How to Be Your Own Healthcare Advocate
While healthcare in the United States is often the topic of a heated political debate, there is one subject within it that irks patients and healthcare practitioners alike: time.
One of the biggest problems with healthcare right now is the lack of time. Providers are finding their schedules limited while patients are having trouble booking enough face-to-face time with their clinicians to help address their issues. Although the lack of time was a problem well before the covid-19 pandemic arrived, the issue in the healthcare industry has compounded since the onset of the pandemic.
No Time to Talk
A patient survey conducted by The Physicians Foundation in 2017, found that only 11% of patients and 14% of physicians felt they had enough time to meet the standards of care. Shortage of face-to-face time is an obvious issue in the industry and has been for years.
Dr. Michael Sprintz, Founder and CEO of the Sprintz Center for Pain and Recovery compounded on this issue, “The biggest problem that we have as providers is that we don’t have enough time. We don’t have enough time to spend with you the way that we want to in order to talk about what’s going on and get all the information that we need and really listen.”
Economically, providers are having to see more patients per day to make revenue and ensure their employees get paid. In order to do this, many clinics are shrinking the amount of time allotted per patient so that they can see more patients throughout the day. According to Dr. Sprintz, this is an unpopular outcome, “…I know that the vast majority of providers, we hate this. It’s the reality of the healthcare system right now.”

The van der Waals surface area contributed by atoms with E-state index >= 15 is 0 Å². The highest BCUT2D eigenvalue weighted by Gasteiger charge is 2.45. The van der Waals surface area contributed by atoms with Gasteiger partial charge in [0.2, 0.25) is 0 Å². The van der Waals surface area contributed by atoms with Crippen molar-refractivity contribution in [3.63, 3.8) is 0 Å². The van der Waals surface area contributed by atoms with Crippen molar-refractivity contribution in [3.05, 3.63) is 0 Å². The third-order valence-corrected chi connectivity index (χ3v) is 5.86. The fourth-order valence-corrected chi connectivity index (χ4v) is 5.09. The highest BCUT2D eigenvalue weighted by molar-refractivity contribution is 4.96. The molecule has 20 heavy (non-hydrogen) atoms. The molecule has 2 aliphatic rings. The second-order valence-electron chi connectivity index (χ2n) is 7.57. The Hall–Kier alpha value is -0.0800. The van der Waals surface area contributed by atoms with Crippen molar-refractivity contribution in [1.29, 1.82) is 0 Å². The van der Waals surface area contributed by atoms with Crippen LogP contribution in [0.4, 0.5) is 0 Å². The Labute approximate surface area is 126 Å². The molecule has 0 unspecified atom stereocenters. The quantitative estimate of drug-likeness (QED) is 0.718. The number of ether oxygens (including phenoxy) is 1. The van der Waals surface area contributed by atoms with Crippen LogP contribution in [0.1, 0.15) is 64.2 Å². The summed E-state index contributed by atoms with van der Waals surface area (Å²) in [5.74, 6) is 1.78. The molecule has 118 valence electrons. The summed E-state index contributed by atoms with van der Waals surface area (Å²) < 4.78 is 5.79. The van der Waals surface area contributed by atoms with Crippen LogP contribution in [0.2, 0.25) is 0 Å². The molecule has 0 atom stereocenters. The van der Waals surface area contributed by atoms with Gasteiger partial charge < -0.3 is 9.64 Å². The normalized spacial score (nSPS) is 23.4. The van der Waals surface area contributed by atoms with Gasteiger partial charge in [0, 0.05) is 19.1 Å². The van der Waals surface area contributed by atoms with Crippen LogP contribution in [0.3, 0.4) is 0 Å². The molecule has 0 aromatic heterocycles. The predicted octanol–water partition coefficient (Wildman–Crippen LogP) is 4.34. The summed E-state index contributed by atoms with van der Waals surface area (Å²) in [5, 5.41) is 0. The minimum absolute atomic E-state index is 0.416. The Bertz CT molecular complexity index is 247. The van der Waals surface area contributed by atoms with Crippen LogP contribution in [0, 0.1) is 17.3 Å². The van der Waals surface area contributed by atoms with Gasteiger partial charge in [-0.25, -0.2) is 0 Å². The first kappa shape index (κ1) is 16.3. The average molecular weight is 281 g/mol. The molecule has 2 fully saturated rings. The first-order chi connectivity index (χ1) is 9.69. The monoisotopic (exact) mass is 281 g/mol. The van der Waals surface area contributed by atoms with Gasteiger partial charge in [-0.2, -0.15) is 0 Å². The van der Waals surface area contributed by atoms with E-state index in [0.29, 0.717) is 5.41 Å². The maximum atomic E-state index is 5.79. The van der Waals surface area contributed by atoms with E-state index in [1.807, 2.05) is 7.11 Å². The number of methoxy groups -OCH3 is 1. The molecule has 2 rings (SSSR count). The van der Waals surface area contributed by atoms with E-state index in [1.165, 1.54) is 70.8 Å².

The current economics of the healthcare system is forcing providers to add onto their already packed schedules. To make the most of the limited time patients have with their provider, patients must do more to advocate for their own healthcare.
Patience and the Main Point
Dr. Sprintz said the best solution is to clearly and directly state the root issue and reason for the visit. This is key to not only helping the clinician understand but also improving your own health.
Informing the provider of the main problem first not only respects the provider’s time but also yours.
Additionally, it is vital for patients to ensure the provider clearly understands the exact issue, says Dr. Sprintz. Getting on the same page by pausing and re-explaining if necessary, helps the provider fully understand the scope of the issue. “That allows the provider to explain to you what they believe is the problem that you came there for,” explained Dr. Sprintz. And at the end, saying a thank you to the provider certainly won’t hurt.
Self-advocacy can be a game-changer in driving the healthcare industry forward. You are your best advocate. By clearly explaining and advocating for yourself within the short amount of time allotted, you can improve your relationship with your doctor and improve your health. While time is an obvious issue, self-advocacy can help alleviate it.
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